From the Newark Advocate

The business development, to many Licking Countians, appears as some distant, nondescript buildings visible from Ohio 161, north of the Beech Road interchange.

The growing New Albany Personal Care and Beauty Campus might not yet make a striking visual appearance, but it must look beautiful to job-seekers, economic development experts and the eight companies in operation or soon to be up and running in new facilities.

Three companies have started production in the Licking County campus that is part of the massive New Albany Business Park, located mostly in Franklin County.

The eight companies eventually will employ almost 1,500 workers and will occupy more than 1.4 million square feet of new manufacturing space.
Joe Devine, area manufacturing manager for Sonoco, a global packaging company based in Hartsville, S.C., said The Limited wanted its suppliers in one industrial park.

“We’ve done business with The Limited a number of years,” Devine said. “This was an opportunity to cement the relationship and grow the business, and we’re lucky to be chosen.

“Opportunities come and go, and when you can quickly jump on an opportunity before they disappear, the better off you are.”

Bringing all companies in a supply chain to one location improves the speed in getting products to market, Devine said.

Ted M. Goldberg, vice president of business development for Alene Candles, said job grants and credits were among the reasons the company chose to come to New Albany.

“There were a number of factors leading to our decision,” Goldberg said. “We have a large facility in New Hampshire we’re completely committed to, and enlarged the facility. And we still need additional space. We needed a plan to expand our operation in the Midwest, more centrally located.”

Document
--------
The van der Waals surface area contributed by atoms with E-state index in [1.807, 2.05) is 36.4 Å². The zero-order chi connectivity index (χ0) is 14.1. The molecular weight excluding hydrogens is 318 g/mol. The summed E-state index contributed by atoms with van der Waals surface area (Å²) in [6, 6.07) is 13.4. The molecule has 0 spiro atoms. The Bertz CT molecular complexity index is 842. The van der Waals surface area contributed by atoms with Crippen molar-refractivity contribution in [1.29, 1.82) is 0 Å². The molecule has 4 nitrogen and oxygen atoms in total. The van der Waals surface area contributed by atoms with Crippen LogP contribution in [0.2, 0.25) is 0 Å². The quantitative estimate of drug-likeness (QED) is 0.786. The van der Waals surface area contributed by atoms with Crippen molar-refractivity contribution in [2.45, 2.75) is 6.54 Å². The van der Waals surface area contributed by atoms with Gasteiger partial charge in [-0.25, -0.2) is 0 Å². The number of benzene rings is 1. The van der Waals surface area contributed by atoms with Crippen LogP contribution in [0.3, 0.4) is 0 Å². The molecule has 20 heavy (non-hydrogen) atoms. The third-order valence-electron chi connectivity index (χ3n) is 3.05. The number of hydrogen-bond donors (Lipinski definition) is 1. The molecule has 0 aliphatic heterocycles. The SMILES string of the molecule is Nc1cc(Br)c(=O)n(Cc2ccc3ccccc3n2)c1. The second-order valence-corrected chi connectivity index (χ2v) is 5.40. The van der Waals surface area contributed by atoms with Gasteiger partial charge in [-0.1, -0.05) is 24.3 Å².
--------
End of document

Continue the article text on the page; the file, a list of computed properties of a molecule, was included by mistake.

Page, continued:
Alene Candles, a contract manufacturer of custom-designed, fragranced candles for the gift, cosmetic and retail markets, makes products for all divisions of The Limited, but primarily Bath and Body Works, Goldberg said.

Jerry Newton, director of the Licking County Planning Commission, said such a planned business development was common 30 or 40 years ago, but not so much in recent years.

“Business and industry have not been doing this amount of co-location we’re seeing at that location,” Newton said. “It signals the change of business, in how business is going to be occurring in light of all the globalization.”

New Albany has capitalized on the decisions of many companies to end their China experiment and come back to America, Newton said.

“It’s wonderful to hear of any business coming in,” Newton said. “These are the types of business and development, as a county, we’re happy to be involved in.”

Newton said improvements might be needed to Beech Road north of Ohio 161, especially to the dogleg on Beech Road, north of Smith’s Mill Road nearing Jug Street.

“We need to continue with a very positive business attitude and make sure the infrastructure keeps pace,” Newton said. “The township trustees and the city (of New Albany) are getting together and talking about doing things together they weren’t doing before.”

Although Ohio has an unemployment rate of 7.6 percent, filling some of the highly skilled positions can still be difficult, said Windy Murphy, job specialist with the Licking County Department of Job and Family Services.

“The jobs have definitely picked up, but there are still positions that go unfilled because they’re looking for a specific skill set,” Murphy said.

Murphy said the department has prescreened more than 400 applicants for Sonoco, which is hiring mechanics, operators and quality control workers.

“With the overall economy, you’d think the labor pool would be pretty deep, but we’re looking for a certain skill set, so we’re being pretty selective at this time,” Devine said.

Murphy encourages Licking Countians to apply for the positions and not fear the commute, which is only about 20 minutes from Newark.
“People will bring up that ‘I don’t want to drive that far,'” Murphy said. “It’s not that far of a drive. People tend to think it’s 45 minutes to an hour to get there.”